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Posts Tagged: monarch butterfly

A Monarch Named Ruth

The Egg: Greg Kareofelas collected this egg from a narrowleaf milkweed in his Davis yard on Aug. 25. (Photo by Greg Kareofelas)

When a monarch butterfly fluttered into the Davis garden of naturalist Greg Kareofelas and laid an egg on his narrowleaf milkweed, it marked the...

The Egg: Greg Kareofelas collected this egg from a narrowleaf milkweed in his Davis yard on Aug. 25. (Photo by Greg Kareofelas)
The Egg: Greg Kareofelas collected this egg from a narrowleaf milkweed in his Davis yard on Aug. 25. (Photo by Greg Kareofelas)

The Egg: Greg Kareofelas collected this egg from a narrowleaf milkweed in his Davis yard on Aug. 25. (Photo by Greg Kareofelas)

The Caterpillar: The egg that Greg Kareofelas collected Aug. 25 became a larva or caterpillar 3.5 days later. (Photo by Greg Kareofelas)
The Caterpillar: The egg that Greg Kareofelas collected Aug. 25 became a larva or caterpillar 3.5 days later. (Photo by Greg Kareofelas)

The Caterpillar: The egg that Greg Kareofelas collected Aug. 25 became a larva or caterpillar 3.5 days later. (Photo by Greg Kareofelas)

The Chrysalis: The caterpillar formed a chrysalis 12.5 days later. (Photo by Greg Kareofelas)
The Chrysalis: The caterpillar formed a chrysalis 12.5 days later. (Photo by Greg Kareofelas)

The Chrysalis: The caterpillar formed a chrysalis 12.5 days later. (Photo by Greg Kareofelas)

The Adult: The monarch eclosed  only 8.5 days after forming the chrysalis and is shown here drying its wings. (Photo by Greg Kareofelas)
The Adult: The monarch eclosed only 8.5 days after forming the chrysalis and is shown here drying its wings. (Photo by Greg Kareofelas)

The Adult: The monarch eclosed only 8.5 days after forming the chrysalis and is shown here drying its wings. (Photo by Greg Kareofelas)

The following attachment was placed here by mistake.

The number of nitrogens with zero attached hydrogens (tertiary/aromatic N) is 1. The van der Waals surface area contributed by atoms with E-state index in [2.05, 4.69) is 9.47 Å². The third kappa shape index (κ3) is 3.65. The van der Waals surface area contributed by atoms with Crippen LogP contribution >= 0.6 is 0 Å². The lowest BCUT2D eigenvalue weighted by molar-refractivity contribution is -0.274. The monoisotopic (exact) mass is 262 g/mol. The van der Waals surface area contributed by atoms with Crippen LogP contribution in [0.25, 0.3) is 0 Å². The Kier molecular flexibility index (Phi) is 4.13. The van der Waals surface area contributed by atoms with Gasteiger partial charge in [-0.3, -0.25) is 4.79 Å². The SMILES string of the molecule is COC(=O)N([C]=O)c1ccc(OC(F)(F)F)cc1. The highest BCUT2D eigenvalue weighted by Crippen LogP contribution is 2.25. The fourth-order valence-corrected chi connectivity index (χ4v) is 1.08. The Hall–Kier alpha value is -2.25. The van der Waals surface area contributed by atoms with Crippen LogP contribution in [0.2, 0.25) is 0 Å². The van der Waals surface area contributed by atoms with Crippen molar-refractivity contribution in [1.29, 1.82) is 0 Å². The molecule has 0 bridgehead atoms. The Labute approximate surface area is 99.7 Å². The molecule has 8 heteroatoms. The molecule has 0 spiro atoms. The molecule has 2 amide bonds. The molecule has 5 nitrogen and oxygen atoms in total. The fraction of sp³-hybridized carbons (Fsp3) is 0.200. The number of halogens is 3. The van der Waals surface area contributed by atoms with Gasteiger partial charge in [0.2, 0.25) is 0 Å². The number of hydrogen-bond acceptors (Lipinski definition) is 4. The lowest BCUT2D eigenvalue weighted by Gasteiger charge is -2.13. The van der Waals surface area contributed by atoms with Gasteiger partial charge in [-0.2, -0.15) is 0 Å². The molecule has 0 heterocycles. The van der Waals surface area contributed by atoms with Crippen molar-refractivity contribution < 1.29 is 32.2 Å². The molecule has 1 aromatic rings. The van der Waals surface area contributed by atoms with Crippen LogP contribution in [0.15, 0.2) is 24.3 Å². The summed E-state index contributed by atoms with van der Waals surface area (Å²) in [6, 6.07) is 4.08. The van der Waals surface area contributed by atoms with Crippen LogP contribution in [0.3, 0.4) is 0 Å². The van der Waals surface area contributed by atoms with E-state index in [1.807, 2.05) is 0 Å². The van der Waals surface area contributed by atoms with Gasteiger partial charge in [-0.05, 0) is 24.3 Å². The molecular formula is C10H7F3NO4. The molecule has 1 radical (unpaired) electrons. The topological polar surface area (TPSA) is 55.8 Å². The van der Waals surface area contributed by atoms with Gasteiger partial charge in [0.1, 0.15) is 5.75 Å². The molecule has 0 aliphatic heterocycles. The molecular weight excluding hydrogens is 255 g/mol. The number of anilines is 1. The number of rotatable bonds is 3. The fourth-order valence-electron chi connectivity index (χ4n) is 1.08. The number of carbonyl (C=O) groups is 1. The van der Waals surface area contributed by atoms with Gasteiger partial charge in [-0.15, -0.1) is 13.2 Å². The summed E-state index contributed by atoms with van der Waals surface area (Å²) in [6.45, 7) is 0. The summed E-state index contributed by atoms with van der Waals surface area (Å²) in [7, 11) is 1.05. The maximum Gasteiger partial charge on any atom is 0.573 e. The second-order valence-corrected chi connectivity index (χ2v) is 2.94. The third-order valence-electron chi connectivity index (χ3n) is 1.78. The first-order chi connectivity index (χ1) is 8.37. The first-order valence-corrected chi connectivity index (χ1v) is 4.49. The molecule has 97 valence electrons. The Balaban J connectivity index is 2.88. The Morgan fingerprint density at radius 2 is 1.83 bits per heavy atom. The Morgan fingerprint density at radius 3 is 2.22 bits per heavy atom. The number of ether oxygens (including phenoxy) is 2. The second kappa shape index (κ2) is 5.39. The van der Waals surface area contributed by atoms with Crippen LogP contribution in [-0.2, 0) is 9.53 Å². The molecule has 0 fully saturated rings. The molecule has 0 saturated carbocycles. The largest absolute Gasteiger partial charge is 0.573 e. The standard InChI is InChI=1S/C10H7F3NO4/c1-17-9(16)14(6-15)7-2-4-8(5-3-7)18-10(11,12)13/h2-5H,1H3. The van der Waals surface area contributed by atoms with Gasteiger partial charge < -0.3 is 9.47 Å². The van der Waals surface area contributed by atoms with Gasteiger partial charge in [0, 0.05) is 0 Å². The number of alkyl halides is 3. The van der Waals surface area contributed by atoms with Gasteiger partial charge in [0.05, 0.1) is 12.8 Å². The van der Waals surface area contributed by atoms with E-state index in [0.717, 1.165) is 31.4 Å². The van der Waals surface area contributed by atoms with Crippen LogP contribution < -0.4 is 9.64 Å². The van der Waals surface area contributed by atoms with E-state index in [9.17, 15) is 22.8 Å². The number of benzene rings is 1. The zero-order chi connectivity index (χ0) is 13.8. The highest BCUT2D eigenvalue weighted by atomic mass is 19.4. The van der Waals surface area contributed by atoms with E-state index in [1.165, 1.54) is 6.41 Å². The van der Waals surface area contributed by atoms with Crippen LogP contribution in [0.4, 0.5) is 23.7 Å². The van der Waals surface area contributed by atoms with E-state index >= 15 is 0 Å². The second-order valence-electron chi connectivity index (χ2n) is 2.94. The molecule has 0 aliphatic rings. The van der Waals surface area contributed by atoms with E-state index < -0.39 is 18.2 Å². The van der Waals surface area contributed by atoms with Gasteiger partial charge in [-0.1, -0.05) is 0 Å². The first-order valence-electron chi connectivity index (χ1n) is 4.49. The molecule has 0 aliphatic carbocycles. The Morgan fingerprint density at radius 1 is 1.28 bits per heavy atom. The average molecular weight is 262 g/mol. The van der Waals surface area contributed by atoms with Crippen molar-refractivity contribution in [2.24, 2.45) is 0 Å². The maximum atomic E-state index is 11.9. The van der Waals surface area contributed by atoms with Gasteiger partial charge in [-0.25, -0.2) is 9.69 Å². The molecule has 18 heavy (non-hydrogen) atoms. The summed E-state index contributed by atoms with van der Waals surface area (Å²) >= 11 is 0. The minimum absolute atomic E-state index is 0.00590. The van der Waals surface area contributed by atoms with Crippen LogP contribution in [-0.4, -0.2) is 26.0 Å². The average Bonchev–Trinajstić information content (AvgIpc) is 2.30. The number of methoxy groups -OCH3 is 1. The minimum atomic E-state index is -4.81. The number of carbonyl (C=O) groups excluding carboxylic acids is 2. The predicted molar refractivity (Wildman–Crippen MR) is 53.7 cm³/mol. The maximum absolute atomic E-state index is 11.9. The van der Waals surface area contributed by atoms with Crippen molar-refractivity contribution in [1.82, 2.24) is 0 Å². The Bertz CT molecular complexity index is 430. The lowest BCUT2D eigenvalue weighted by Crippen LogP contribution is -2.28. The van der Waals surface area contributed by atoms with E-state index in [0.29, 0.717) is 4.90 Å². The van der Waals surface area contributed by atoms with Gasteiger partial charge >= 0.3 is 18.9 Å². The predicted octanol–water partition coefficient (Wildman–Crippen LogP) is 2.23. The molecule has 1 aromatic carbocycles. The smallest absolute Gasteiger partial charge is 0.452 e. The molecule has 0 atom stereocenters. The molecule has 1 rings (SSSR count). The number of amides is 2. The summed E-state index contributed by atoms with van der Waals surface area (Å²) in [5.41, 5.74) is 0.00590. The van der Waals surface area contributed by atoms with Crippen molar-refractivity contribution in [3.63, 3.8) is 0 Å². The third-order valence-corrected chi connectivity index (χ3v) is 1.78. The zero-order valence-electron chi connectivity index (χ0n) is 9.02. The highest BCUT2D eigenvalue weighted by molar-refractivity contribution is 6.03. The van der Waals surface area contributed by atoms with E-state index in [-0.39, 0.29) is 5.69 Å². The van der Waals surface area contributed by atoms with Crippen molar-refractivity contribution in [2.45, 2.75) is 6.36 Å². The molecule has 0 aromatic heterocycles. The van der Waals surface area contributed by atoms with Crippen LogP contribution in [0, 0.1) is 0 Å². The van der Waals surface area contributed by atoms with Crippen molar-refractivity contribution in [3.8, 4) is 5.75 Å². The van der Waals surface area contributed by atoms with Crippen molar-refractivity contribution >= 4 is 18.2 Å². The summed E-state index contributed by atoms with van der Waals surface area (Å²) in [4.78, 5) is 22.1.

Meet Ruth: The monarch, a female, spreads her wings. Greg named her
Meet Ruth: The monarch, a female, spreads her wings. Greg named her "Ruth," after Supreme Court Justice Ruth Bader Ginsburg, a champion of gender equality and women's rights. (Photo by Greg Kareofelas)

Meet Ruth: The monarch, a female, spreads her wings. Greg named her "Ruth," after Supreme Court Justice Ruth Bader Ginsburg, a champion of gender equality and women's rights. (Photo by Greg Kareofelas)

Posted on Monday, September 21, 2020 at 4:24 PM
Focus Area Tags: Environment, Natural Resources, Yard & Garden

A Monarch Is Like a Stained Glass Window

A monarch butterfly, looking like a stained glass window, rises from a tropical milkweed, Asclepias curassavica, on Aug. 7 in Vacaville, Calif. (Photo by Kathy Keatley Garvey)

Ever seen a back-lit monarch butterfly? It's like a stained-glass window in a centuries-old steepled church where you cannot see the ugliness...

A monarch butterfly, looking like a stained glass window, rises from a tropical milkweed, Asclepias curassavica, on Aug. 7 in Vacaville, Calif. (Photo by Kathy Keatley Garvey)
A monarch butterfly, looking like a stained glass window, rises from a tropical milkweed, Asclepias curassavica, on Aug. 7 in Vacaville, Calif. (Photo by Kathy Keatley Garvey)

A monarch butterfly, looking like a stained glass window, rises from a tropical milkweed, Asclepias curassavica, on Aug. 7 in Vacaville, Calif. (Photo by Kathy Keatley Garvey)

Up, up and away. The monarch rises from a tropical milkweed, Asclepias curassavica, on Aug. 7 in Vacaville, Calif. (Photo by Kathy Keatley Garvey)
Up, up and away. The monarch rises from a tropical milkweed, Asclepias curassavica, on Aug. 7 in Vacaville, Calif. (Photo by Kathy Keatley Garvey)

Up, up and away. The monarch rises from a tropical milkweed, Asclepias curassavica, on Aug. 7 in Vacaville, Calif. (Photo by Kathy Keatley Garvey)

Posted on Tuesday, August 11, 2020 at 4:10 PM
Focus Area Tags: Environment, Natural Resources, Yard & Garden

Independence Day and a Monarch

A monarch butterfly, Danaus plexippus, eclosed today (July 3) and is drying its wings on Hot Lips salvia, Salvia microphylla. (Photo by Kathy Keatley Garvey)